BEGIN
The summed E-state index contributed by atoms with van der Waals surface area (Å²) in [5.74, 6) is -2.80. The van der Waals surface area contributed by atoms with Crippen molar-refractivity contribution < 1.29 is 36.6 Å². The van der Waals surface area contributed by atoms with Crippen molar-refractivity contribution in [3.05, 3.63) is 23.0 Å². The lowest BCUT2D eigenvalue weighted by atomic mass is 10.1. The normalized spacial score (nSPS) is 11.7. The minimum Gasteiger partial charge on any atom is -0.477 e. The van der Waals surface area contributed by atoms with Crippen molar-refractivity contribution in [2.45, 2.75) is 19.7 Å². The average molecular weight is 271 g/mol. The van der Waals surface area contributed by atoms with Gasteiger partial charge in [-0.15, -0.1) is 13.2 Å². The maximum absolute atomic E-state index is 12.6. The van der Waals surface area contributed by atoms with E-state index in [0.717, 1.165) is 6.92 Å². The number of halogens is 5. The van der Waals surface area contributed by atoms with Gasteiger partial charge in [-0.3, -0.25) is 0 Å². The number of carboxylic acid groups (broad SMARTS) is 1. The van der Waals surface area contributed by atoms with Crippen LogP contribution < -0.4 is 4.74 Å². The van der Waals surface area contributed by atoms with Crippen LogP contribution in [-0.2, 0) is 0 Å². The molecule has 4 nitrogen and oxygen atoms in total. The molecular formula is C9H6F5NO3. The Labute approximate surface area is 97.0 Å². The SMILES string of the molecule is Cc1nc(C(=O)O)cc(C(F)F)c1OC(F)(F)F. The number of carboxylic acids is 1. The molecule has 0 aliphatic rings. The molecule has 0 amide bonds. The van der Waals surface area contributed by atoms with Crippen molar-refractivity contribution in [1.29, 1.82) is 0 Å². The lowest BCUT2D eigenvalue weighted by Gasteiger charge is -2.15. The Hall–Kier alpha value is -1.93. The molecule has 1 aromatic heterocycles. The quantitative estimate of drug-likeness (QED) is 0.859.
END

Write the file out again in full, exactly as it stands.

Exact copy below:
The summed E-state index contributed by atoms with van der Waals surface area (Å²) in [5.74, 6) is -2.80. The van der Waals surface area contributed by atoms with Crippen molar-refractivity contribution < 1.29 is 36.6 Å². The van der Waals surface area contributed by atoms with Crippen molar-refractivity contribution in [3.05, 3.63) is 23.0 Å². The lowest BCUT2D eigenvalue weighted by atomic mass is 10.1. The normalized spacial score (nSPS) is 11.7. The minimum Gasteiger partial charge on any atom is -0.477 e. The van der Waals surface area contributed by atoms with Crippen molar-refractivity contribution in [2.45, 2.75) is 19.7 Å². The average molecular weight is 271 g/mol. The van der Waals surface area contributed by atoms with Gasteiger partial charge in [-0.15, -0.1) is 13.2 Å². The maximum absolute atomic E-state index is 12.6. The van der Waals surface area contributed by atoms with E-state index in [0.717, 1.165) is 6.92 Å². The number of halogens is 5. The van der Waals surface area contributed by atoms with Gasteiger partial charge in [-0.3, -0.25) is 0 Å². The number of carboxylic acid groups (broad SMARTS) is 1. The van der Waals surface area contributed by atoms with Crippen LogP contribution < -0.4 is 4.74 Å². The van der Waals surface area contributed by atoms with Crippen LogP contribution in [-0.2, 0) is 0 Å². The molecule has 4 nitrogen and oxygen atoms in total. The molecular formula is C9H6F5NO3. The Labute approximate surface area is 97.0 Å². The SMILES string of the molecule is Cc1nc(C(=O)O)cc(C(F)F)c1OC(F)(F)F. The number of carboxylic acids is 1. The molecule has 0 aliphatic rings. The molecule has 0 amide bonds. The van der Waals surface area contributed by atoms with Crippen molar-refractivity contribution in [1.29, 1.82) is 0 Å². The lowest BCUT2D eigenvalue weighted by Gasteiger charge is -2.15. The Hall–Kier alpha value is -1.93. The molecule has 1 aromatic heterocycles. The quantitative estimate of drug-likeness (QED) is 0.859.